Mar 31 2009
Dear Mrs. Sims,
I honestly wasn’t sure what to expect of a Gay Victorian romance novel written by a mid-west cookie baking grandmother. But I guess it just goes to show that 1) readers should never prejudge a book and 2) any author can write about anything if the story is in them to be told.
This really is in the vein of the long Victorian novels of yore. We get two protagonists both of whom had bad and good childhoods. Jack Rourke and his twin brother Michael are the sons of a whore and an abusive sailor father. Raised, if you can use the term, in the rookeries of London, most of what they know is being poor and being beaten whenever their father’s ship docks.
Jack has found an escape in the company of a troupe of actors and a mentor in its lead actress. After a final, horrible confrontation with his father, he escapes with her help and is adopted by her wealthy brother into a world he could never have imagined. Taking the name Kit St. Denys, he becomes one of England’s most accomplished young actors leading a true rags to riches existence.
Nicholas Stuart, raised in the country by his stern, ultra religious father to be a physician, finally broke with his family when he couldn’t stand the restrictions imposed by them. After graduating from medical school, he moved to London and opened a clinic for the poor. His path finally crossed with the magical Kit and both realize that the other is someone special. Kit is more willing to accept their sexual attraction while Nicholas is swamped by guilt even as he continues to crave Kit’s company.
The two men don’t understand the reason for the attraction nor do Kit’s friends and associates. But it’s there, it’s powerful and for a while the two are happy. Until a falling out sends Nicholas fleeing to America and into a marriage he hopes will “cure” him of his desire for Kit.
Furious at his abandonment, Kit vows to track Nicholas down. What neither man knows is that a world of love, pain, heartache, triumph and revenge will come before their story is complete.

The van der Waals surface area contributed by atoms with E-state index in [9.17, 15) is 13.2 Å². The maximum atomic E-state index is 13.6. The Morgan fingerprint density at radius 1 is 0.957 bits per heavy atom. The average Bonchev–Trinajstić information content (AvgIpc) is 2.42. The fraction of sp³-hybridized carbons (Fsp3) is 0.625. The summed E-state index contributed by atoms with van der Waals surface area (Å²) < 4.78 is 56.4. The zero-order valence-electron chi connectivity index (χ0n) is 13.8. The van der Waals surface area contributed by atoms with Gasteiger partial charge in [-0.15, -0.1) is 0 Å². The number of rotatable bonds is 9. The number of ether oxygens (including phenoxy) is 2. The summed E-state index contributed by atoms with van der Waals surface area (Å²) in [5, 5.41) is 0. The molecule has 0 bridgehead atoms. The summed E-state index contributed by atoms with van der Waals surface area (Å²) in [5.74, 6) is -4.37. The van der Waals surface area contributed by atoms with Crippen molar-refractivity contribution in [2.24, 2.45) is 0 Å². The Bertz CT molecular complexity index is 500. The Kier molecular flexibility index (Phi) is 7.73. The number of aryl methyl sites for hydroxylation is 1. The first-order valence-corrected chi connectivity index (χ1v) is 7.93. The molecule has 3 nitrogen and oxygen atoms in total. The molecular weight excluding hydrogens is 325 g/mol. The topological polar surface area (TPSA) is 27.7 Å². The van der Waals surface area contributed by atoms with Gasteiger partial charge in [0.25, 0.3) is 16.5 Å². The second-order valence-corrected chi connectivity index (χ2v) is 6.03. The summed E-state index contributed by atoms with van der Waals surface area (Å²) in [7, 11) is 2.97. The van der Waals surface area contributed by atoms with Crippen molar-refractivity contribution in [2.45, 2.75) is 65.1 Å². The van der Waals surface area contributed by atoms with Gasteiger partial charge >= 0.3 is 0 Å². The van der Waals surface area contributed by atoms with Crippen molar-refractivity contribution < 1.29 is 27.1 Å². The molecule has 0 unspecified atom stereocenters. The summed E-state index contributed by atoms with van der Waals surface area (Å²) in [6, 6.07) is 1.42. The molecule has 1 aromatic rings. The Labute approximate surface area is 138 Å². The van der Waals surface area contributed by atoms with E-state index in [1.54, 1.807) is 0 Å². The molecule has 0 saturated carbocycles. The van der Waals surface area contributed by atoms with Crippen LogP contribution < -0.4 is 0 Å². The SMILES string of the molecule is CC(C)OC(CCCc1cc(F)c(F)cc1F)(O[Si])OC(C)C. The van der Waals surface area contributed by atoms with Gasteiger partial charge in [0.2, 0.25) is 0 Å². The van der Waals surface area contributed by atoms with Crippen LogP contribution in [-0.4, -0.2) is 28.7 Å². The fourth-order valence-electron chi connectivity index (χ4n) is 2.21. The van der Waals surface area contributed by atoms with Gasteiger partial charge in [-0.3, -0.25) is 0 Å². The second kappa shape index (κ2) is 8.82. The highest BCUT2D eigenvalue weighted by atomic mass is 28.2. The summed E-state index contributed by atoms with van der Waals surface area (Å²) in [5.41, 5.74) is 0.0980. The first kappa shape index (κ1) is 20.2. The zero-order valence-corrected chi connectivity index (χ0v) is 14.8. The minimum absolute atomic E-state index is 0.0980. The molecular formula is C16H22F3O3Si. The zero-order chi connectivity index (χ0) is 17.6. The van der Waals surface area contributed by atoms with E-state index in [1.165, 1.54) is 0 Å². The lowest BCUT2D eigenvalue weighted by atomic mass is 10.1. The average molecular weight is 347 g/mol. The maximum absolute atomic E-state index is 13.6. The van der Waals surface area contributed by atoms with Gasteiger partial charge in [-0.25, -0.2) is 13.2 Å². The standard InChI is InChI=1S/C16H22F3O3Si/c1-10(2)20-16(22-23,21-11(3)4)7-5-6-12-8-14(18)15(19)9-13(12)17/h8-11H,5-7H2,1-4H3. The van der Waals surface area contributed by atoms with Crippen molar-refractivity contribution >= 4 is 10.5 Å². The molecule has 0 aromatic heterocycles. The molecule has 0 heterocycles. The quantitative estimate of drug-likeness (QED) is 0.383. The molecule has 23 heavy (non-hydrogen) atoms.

I’ll make a confession here. Sagas really aren’t my thing and this is one mother of a saga. Again like a good Victorian novel there are twists and turns and turns and twists and lots of stuff that happens. A chunk of the book follows Kit from 14 to his early 20s, then Nicholas from birth to later 20s, then everything that happens afterwards. There are tons of characters, lots of torrid emotion and honestly, I felt like it went on and on and on. And on. I used to like this kind of story. I find that isn’t the case anymore.
In this extensive journey through the Kit’s and Nicholas’s lifestories, you show us everything about them. There are no surprises as to what has shaped and molded them, their views on life and sin and the world. As such, I felt that as the story progressed further, there was nothing for me to learn, nothing to show me but these two angsting and tilting against each other. Therefore, I didn’t truly feel emotionally invested in finding out what happened next.
I have to also admit to a slight peeve. For a while after Kit was adopted, I began to feel like he was becoming almost too perfect to be true. He was a natural at fencing, dancing, and horseback riding. He soaked up reading and history, French and deportment. I wouldn’t have been surprised if you said he learned Icelandic in a weekend or something. I was getting set to hate him when you were kind enough to give him a few flaws in maths and map reading inability.